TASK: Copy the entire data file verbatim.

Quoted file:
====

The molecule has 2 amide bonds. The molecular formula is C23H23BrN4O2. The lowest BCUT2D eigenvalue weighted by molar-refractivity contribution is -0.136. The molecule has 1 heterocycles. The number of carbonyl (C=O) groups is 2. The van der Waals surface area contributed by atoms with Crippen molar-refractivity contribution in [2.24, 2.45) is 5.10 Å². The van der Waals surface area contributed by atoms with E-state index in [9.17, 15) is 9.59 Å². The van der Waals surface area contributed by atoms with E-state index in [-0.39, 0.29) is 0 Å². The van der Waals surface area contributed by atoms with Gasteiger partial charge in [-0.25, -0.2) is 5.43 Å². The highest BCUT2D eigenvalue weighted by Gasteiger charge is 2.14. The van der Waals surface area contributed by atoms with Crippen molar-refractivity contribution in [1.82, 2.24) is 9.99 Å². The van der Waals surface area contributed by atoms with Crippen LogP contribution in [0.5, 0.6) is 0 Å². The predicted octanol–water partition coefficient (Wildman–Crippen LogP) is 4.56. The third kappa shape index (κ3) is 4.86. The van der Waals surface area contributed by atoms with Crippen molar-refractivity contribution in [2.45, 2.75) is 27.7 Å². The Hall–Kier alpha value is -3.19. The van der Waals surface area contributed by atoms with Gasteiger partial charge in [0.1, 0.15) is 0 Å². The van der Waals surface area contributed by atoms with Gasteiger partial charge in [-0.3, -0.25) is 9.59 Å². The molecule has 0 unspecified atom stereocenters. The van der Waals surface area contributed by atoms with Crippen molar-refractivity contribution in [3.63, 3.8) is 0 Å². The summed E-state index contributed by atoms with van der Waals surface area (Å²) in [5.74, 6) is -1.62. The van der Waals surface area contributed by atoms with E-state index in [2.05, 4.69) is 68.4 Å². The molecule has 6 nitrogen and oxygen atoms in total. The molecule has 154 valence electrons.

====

The molecule has 2 amide bonds. The molecular formula is C23H23BrN4O2. The lowest BCUT2D eigenvalue weighted by molar-refractivity contribution is -0.136. The molecule has 1 heterocycles. The number of carbonyl (C=O) groups is 2. The van der Waals surface area contributed by atoms with Crippen molar-refractivity contribution in [2.24, 2.45) is 5.10 Å². The van der Waals surface area contributed by atoms with E-state index in [9.17, 15) is 9.59 Å². The van der Waals surface area contributed by atoms with E-state index in [-0.39, 0.29) is 0 Å². The van der Waals surface area contributed by atoms with Gasteiger partial charge in [-0.25, -0.2) is 5.43 Å². The highest BCUT2D eigenvalue weighted by Gasteiger charge is 2.14. The van der Waals surface area contributed by atoms with Crippen molar-refractivity contribution in [1.82, 2.24) is 9.99 Å². The van der Waals surface area contributed by atoms with Crippen LogP contribution in [0.5, 0.6) is 0 Å². The predicted octanol–water partition coefficient (Wildman–Crippen LogP) is 4.56. The third kappa shape index (κ3) is 4.86. The van der Waals surface area contributed by atoms with Crippen molar-refractivity contribution in [2.45, 2.75) is 27.7 Å². The Hall–Kier alpha value is -3.19. The van der Waals surface area contributed by atoms with Gasteiger partial charge in [0.1, 0.15) is 0 Å². The van der Waals surface area contributed by atoms with Gasteiger partial charge in [-0.3, -0.25) is 9.59 Å². The molecule has 0 unspecified atom stereocenters. The van der Waals surface area contributed by atoms with Crippen molar-refractivity contribution in [3.63, 3.8) is 0 Å². The summed E-state index contributed by atoms with van der Waals surface area (Å²) in [5.74, 6) is -1.62. The van der Waals surface area contributed by atoms with E-state index in [2.05, 4.69) is 68.4 Å². The molecule has 6 nitrogen and oxygen atoms in total. The molecule has 154 valence electrons.